Many local authorities therefore claimed that the pot for the discretionary fund was far too small to help the businesses that could qualify. In Manchester, the Local Authority for example had an additional £5.4 m to distribute via its discretionary fund. However, Manchester City Council said this would only be enough for, at most, about 1 in 30 of the small businesses who could qualify.
And again, this has been a big issue in London. For example, the City of London with an initial grant of £14.74 million, only had an extra 5% or £737,000 to allocate. At £10k per business to distribute this means it could only distribute to 73 businesses- so even more businesses have failed to receive vital funds.
One central London Council received 1000 applications in just 2 days but only had funding for about 300 to give out.
As John Webber continued, “It’s been a postcode lottery as to how and if a business actually managed to benefit from these grants. In terms of the discretionary grant fund, unlike receiving funds from the SBGF, businesses also had to evidence a loss of income resulting from Covid 19 to receive grant monies, and different boroughs gave different deadline dates and conditions for applications. It’s been confusing and inconsistent.”
“Now the Government has announced the end of all the grant schemes, we have a further problem. There are some businesses out there who would be eligible for relief but there has not yet been time to split the buildings they are in into individual rating assessments. The VOA is massively under resourced but until they do this, these small businesses are unable to claim the grants. Many buildings are currently still stuck in the process of being split and assessed. The deadline date of August 28th means many of the small businesses in them will simply run out of time to claim.”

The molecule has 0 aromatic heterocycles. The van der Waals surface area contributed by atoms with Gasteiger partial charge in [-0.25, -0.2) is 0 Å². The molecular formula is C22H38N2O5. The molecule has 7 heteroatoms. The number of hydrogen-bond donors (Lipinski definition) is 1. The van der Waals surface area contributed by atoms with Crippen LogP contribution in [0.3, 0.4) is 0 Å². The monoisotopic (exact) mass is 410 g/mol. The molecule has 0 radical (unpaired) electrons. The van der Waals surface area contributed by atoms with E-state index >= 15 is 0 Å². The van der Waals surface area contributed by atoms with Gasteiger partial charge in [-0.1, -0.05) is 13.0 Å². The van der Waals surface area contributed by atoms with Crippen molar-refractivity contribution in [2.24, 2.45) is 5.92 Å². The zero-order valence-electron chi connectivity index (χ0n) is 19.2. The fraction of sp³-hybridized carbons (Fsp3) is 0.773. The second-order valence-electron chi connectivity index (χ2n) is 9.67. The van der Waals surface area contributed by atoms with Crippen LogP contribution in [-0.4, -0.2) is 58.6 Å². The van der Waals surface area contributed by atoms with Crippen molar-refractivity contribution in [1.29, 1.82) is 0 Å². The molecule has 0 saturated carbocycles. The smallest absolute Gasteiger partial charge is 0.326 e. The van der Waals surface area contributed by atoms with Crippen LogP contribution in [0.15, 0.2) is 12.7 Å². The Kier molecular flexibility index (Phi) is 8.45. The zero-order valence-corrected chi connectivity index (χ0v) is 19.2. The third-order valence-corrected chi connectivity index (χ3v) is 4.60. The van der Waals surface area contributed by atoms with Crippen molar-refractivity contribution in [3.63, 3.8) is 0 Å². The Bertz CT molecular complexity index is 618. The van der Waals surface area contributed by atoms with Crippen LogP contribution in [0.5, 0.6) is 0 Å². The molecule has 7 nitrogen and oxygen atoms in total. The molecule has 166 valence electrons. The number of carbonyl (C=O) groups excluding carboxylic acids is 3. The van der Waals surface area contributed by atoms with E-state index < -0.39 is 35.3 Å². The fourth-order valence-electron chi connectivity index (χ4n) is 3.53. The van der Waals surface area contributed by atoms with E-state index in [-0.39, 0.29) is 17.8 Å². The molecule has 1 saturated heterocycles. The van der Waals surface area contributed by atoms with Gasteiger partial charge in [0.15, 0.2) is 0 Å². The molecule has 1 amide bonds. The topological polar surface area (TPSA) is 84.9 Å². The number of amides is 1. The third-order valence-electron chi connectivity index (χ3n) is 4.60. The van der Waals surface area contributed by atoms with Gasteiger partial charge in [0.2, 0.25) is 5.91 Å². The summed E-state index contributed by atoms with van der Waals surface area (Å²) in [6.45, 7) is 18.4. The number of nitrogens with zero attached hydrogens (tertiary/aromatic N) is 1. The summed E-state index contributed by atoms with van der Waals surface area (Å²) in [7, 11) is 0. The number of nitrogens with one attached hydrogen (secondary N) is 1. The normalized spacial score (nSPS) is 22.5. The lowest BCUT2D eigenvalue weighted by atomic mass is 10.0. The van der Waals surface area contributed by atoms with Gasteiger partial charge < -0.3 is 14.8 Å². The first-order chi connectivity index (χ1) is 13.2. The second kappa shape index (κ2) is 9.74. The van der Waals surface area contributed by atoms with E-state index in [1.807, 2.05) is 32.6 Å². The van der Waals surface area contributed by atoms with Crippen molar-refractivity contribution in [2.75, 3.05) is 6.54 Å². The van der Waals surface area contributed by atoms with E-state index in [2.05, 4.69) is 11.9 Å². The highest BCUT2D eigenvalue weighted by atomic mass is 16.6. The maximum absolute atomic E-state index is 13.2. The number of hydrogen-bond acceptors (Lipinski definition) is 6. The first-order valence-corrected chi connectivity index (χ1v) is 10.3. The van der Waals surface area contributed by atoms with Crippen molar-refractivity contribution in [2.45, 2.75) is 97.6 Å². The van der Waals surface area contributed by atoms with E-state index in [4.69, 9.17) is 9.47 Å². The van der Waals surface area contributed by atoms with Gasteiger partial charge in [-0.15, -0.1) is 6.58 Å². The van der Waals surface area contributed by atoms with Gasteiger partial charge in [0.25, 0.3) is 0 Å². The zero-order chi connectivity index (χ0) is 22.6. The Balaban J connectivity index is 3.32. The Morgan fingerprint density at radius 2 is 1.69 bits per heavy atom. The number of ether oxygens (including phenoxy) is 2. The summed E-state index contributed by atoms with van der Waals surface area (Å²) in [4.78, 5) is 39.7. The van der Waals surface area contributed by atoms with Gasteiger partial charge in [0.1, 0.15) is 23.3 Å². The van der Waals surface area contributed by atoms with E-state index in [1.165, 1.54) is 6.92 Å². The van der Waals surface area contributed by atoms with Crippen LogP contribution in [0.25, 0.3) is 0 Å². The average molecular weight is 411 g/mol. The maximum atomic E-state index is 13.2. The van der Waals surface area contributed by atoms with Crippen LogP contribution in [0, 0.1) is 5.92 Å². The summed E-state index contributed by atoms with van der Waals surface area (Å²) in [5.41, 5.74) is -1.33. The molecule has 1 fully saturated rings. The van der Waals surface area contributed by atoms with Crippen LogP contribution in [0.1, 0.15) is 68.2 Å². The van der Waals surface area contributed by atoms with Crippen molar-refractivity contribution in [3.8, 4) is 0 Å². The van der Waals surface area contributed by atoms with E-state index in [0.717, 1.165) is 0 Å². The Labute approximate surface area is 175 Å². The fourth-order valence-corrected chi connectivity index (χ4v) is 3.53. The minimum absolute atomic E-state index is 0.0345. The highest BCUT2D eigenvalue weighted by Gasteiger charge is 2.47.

“We are therefore petitioning that the Government takes this into account and rather than return unused grant monies to BEIS, it redistributes the £1.58 billion left to support those businesses, particularly small businesses in serviced offices who have still missed out on funds so far.”
As Webber concluded,“It’s ridiculous that with the discretionary fund, the City of London only had enough money to help an extra 73 small businesses – when everyone knows this borough has been at the heart of small businesses working in serviced office space and that such businesses are the lifeblood of our economy reviving.
“And is totally unfair that those businesses who are in the system are going to be counted out of time purely due to the slowness of the VOA, which is after all a government body, in processing the assessments.”
“There are thousands of eligible businesses that need this grant help which have still been denied it-purely because it is based on having a small business rates valuation. Let’s hope this £1.58 billion is properly redistributed and those small businesses are finally given the much-needed support they vitally need.”